5 Tricks To Help You Read Faster

By December 5, 2017productivity, reading, students

Even when we aren’t reading for pleasure, we’re still perpetually reading. This Article. An unanswered email. Another document. We are constantly consuming obligatory information. So, regardless of how fast you do it, here are five tricks that will help you read more efficiently without compromising on comprehension:

1. Choose each text like it’s your last

It is impossible to read everything out there; be picky.

Glance through the text before deciding to dedicate a whole thirty minutes to it in order to save time and effort. Go through the headings, key points, and phrases of a text to obtain a more comprehensive and holistic summary of what the material is about and then decide whether it’s worth your time to read the text with more precision.

2. To re-read or to not re-read?

That is the question. Unless you’re on vacation or retired, you probably don’t have time to go back and re-read a whole chapter.

Unnecessarily re-reading passages, also known as regression, can increase reading time and decrease interpretation. Instead, developing questions like “what is this chapter about” or “how is this knowledge going to be beneficial to me” is a more efficient way to read rather than revisiting old sections of the text. Asking these questions for simple texts can save you a plethora of time by preventing you from having to go back and to some passages.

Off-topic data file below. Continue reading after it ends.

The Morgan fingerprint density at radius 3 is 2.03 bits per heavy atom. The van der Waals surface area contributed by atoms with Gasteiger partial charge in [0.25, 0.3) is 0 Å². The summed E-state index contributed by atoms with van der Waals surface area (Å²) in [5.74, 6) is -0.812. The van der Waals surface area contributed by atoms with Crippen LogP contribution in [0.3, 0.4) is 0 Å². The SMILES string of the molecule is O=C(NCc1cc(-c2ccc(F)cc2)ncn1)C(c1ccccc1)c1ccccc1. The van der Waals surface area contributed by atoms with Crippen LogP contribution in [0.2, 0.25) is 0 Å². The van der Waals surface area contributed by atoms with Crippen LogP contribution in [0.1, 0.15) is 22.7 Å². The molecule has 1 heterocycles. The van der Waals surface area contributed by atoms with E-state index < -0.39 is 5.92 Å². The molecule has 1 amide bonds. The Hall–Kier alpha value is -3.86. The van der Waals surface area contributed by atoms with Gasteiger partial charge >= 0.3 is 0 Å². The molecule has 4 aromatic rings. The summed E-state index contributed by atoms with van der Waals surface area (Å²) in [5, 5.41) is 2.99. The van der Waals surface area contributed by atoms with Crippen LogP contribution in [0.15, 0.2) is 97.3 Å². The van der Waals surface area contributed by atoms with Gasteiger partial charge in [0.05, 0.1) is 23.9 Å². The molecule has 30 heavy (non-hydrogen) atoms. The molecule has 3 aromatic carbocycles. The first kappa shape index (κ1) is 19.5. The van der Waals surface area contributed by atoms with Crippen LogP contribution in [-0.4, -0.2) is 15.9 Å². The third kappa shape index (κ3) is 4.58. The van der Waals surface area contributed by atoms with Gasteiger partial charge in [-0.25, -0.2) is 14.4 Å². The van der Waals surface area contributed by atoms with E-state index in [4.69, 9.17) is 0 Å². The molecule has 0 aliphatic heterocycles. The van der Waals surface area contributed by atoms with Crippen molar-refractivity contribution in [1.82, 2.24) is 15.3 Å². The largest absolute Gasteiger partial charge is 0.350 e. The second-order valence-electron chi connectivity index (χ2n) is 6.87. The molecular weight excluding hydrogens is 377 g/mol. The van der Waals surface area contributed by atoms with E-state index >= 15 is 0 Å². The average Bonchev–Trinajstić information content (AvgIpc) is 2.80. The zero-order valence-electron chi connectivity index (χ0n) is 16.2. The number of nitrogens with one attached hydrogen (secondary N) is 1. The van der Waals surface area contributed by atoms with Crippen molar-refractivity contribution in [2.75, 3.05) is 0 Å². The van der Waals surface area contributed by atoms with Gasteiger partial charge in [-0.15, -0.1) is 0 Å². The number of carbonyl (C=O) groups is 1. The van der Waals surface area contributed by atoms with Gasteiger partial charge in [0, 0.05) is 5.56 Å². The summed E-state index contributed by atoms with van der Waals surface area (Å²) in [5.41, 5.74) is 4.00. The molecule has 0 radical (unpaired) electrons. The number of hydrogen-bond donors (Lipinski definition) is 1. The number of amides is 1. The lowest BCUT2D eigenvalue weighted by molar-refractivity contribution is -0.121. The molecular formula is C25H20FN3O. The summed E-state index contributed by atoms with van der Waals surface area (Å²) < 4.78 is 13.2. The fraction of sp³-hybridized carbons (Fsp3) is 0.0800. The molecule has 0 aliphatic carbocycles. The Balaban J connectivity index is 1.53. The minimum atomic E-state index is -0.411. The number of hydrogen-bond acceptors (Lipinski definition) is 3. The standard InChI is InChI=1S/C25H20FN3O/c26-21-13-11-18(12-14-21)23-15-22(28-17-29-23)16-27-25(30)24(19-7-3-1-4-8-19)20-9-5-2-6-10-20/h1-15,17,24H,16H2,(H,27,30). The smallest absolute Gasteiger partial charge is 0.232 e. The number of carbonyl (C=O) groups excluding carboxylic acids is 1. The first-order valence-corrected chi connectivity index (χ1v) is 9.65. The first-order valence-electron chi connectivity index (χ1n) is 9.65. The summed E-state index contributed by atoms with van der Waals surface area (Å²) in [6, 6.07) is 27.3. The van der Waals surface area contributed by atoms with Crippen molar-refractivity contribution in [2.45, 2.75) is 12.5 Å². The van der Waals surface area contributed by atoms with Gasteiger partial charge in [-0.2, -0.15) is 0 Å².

3. Don’t sweat the small stuff

As with most things in life, don’t sweat the small print.

On average we tend to linger over each word we read for approximately .25 seconds. Those of us who are slower can fixate on a single word for up to a whole .6 seconds. This is because of subvocalization.

Often referred to as auditory reassurance, subvocalization involves saying words in your head while reading. It is one of the main proven reasons why people read slowly. The fact is, you don’t have to say every word in your head to understand what the text is saying. One of the best ways to minimize subvocalization is to practice being conscious of it when you read. Minimizing subvocalization can increase your productivity when trying to cram out last minute documents, emails, or essays.

4. Get your head out of the clouds

Rumor has it libraries can lead to a chronic case of daydreaming and boredom. Sometimes you are able to focus the best outside whilst sitting on a bench, or after a long hot shower. Take the time to find the perfect environment, free of distractions, where you can get through long emails and chapter readings.

5. Start listening — with Speechify

One of the most productive ways to read faster, is to have someone read to you at a convenient pace for you, while you do other things. The app Speechify does just that. This doesn’t just apply to English majors who have yet to finish Ulysses or Middlemarch but also to working professionals who have articles to read before a big presentation.

Reading can be an appallingly all-consuming process.

So be strategic by monitoring what, how and why you’re reading.

 

To know more about how Speechify can improve your reading, you might be interest by this article.

Hannah

Author Hannah

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